To recap, “The blog problem” is inherent to active blogs.
With every post, all the posts before it get pushed further down into the ether. Even with some tastefully placed categories, the newer posts still push down the old ones.
Search engines are forced to rely on other signals to determine what’s important because the sorting is automatic.
This leads to unintended rankings. Some real life examples:
- bizdev expert’s highest trafficked post is about switching their blog commenting software (with 450 comments, next most trafficked post has 65)
- content marketing expert’s two highest trafficked posts are about twitter bios
- personal brand expert highest trafficked post is about dealing with trolls
- positioning and expertise expert’s highest trafficked post is about a car feature 🙂
Users are forced to poke around or wander aimlessly, the vast majority which opt instead to just leave. This is compounded by search engines sending irrelevant users to your site.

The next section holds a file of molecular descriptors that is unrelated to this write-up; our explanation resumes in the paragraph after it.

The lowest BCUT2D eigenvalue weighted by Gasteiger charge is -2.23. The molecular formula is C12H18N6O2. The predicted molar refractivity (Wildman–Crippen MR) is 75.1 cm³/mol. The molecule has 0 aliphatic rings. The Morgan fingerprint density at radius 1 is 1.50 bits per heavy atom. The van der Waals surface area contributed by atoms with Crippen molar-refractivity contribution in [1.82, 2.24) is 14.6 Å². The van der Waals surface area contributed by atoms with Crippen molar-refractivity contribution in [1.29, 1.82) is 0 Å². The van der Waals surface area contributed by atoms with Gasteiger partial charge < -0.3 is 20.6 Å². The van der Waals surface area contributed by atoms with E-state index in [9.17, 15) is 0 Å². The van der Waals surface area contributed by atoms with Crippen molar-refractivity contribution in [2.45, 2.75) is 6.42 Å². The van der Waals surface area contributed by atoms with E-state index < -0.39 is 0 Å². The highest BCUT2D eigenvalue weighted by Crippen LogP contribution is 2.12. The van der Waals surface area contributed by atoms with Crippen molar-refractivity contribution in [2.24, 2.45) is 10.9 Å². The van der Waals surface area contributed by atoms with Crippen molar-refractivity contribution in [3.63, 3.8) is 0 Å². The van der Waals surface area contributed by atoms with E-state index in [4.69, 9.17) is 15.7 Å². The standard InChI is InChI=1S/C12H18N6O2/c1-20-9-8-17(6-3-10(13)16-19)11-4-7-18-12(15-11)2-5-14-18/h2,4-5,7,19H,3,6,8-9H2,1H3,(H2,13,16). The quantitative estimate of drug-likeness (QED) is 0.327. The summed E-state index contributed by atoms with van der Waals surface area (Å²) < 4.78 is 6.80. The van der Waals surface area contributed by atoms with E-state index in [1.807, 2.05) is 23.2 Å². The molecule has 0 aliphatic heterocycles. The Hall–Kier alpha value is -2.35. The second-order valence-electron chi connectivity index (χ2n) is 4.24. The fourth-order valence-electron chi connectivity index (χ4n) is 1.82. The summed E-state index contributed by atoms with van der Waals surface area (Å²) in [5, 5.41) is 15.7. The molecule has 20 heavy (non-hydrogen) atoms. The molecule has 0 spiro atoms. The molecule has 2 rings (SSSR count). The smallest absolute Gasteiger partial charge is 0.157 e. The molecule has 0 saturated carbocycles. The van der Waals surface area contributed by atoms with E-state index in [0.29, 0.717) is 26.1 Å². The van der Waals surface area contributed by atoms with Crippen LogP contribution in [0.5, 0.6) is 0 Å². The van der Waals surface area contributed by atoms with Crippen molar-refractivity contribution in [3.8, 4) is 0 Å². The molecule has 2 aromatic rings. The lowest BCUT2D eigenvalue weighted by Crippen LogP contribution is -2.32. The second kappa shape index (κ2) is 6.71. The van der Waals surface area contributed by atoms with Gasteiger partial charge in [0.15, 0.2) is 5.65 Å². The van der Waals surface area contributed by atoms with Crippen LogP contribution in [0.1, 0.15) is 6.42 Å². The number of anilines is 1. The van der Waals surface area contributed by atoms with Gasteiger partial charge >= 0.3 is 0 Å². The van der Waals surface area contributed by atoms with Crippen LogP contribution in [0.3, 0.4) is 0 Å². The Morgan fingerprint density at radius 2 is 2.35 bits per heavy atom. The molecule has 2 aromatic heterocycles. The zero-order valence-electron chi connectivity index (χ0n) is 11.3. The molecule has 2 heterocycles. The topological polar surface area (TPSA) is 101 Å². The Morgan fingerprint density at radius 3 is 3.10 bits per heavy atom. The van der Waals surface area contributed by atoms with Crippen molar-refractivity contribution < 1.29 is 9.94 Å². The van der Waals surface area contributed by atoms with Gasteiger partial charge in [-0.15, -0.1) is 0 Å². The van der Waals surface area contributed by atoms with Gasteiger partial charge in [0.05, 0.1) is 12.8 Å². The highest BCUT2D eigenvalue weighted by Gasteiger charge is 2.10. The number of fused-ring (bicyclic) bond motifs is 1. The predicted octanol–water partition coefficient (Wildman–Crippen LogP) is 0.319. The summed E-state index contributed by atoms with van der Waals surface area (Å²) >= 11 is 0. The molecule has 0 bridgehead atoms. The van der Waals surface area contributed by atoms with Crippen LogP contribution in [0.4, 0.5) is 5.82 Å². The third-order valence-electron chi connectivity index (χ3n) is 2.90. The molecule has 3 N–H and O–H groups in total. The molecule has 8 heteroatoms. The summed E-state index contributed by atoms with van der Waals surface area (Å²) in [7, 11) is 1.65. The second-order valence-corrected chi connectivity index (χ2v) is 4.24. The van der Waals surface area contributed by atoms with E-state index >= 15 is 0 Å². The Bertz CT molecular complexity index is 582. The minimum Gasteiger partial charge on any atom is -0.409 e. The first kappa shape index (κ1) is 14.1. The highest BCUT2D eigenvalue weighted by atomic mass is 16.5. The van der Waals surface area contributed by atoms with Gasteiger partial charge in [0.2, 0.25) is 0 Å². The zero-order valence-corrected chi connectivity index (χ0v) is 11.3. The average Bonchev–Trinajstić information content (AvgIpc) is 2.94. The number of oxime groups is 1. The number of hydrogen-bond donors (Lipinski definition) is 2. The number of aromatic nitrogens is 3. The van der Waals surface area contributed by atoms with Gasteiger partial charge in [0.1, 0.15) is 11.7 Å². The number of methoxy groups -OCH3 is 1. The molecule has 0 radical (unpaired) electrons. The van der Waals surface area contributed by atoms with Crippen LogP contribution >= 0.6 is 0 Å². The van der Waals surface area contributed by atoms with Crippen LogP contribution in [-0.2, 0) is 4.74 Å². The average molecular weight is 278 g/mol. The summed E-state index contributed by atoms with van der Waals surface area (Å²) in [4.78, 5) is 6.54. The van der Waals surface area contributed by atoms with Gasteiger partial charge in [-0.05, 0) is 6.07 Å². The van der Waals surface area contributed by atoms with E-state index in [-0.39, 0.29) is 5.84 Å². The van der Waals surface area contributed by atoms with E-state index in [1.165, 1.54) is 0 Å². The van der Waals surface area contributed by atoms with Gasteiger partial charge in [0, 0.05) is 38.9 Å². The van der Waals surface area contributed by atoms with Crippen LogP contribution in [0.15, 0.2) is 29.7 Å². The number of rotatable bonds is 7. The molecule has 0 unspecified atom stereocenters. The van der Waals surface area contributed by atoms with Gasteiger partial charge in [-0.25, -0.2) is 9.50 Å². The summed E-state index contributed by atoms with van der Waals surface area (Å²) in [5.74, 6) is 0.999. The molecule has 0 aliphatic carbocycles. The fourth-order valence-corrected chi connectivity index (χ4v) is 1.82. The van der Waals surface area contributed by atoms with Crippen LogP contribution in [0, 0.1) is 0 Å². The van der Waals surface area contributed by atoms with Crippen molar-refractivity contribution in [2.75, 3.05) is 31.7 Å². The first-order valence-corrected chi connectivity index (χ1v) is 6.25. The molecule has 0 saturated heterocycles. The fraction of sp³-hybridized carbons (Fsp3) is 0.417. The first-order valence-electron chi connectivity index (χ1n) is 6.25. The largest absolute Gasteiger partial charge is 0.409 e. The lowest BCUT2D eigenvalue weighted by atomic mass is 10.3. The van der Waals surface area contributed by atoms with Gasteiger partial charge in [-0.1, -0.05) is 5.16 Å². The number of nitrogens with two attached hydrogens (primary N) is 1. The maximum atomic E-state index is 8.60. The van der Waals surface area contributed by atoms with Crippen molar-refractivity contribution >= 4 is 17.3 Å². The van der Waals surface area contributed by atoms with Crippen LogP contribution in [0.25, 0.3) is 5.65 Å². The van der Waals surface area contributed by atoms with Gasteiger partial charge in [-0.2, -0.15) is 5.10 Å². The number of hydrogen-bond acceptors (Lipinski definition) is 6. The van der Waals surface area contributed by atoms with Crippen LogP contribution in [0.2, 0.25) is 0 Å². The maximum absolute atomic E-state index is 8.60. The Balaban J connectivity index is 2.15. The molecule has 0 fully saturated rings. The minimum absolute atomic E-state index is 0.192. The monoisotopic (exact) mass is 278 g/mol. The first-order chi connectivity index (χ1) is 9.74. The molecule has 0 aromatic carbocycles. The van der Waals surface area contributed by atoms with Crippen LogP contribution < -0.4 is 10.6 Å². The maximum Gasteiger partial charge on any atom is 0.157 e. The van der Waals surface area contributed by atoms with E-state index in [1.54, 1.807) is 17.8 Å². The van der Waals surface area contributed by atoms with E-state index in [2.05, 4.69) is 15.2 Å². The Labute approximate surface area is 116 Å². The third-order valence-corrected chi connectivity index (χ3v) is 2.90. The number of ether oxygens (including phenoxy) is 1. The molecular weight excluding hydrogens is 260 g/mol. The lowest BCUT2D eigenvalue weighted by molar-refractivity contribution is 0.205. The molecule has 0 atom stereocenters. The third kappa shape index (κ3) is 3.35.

You aren’t much better at finding things than a typical user – you can’t remember what you wrote 10 posts ago, let alone 100 or 1000.
The net effect of content with no organization is the same as the content with too much organization
Confusion, overwhelm, distrust, low search traffic and sign up rates.
But don’t worry! Everyone has this problem
I lived in Beijing for a few years in my twenties. When I asked a friend why the kitchen sink in the apartment I had just rented smelled like a public restroom, he explained that most older apartment buildings were built without plumbing traps. Then he added, “don’t worry! Everyone has this problem.”
Even with decent organization and planned site information architecture (IA), it’s still hard. There’s still work for the user to find what they’re looking for.
But when we do our job and they do their’s, they get to content that is relevant, useful, and resonant and have a good idea of what the site’s about.
What would it mean if your best thought leadership articles were the ones ranking highest in search engines for relevant queries?
When users land on a highly relevant, useful, or resonant post AND can easily see that there is so much more, it becomes the start of a relationship. At that point, subscribing is a no brainer.
Next, we’ll really actually talk about key things you can do to get your existing library of content organized in a way that brings more organic traffic.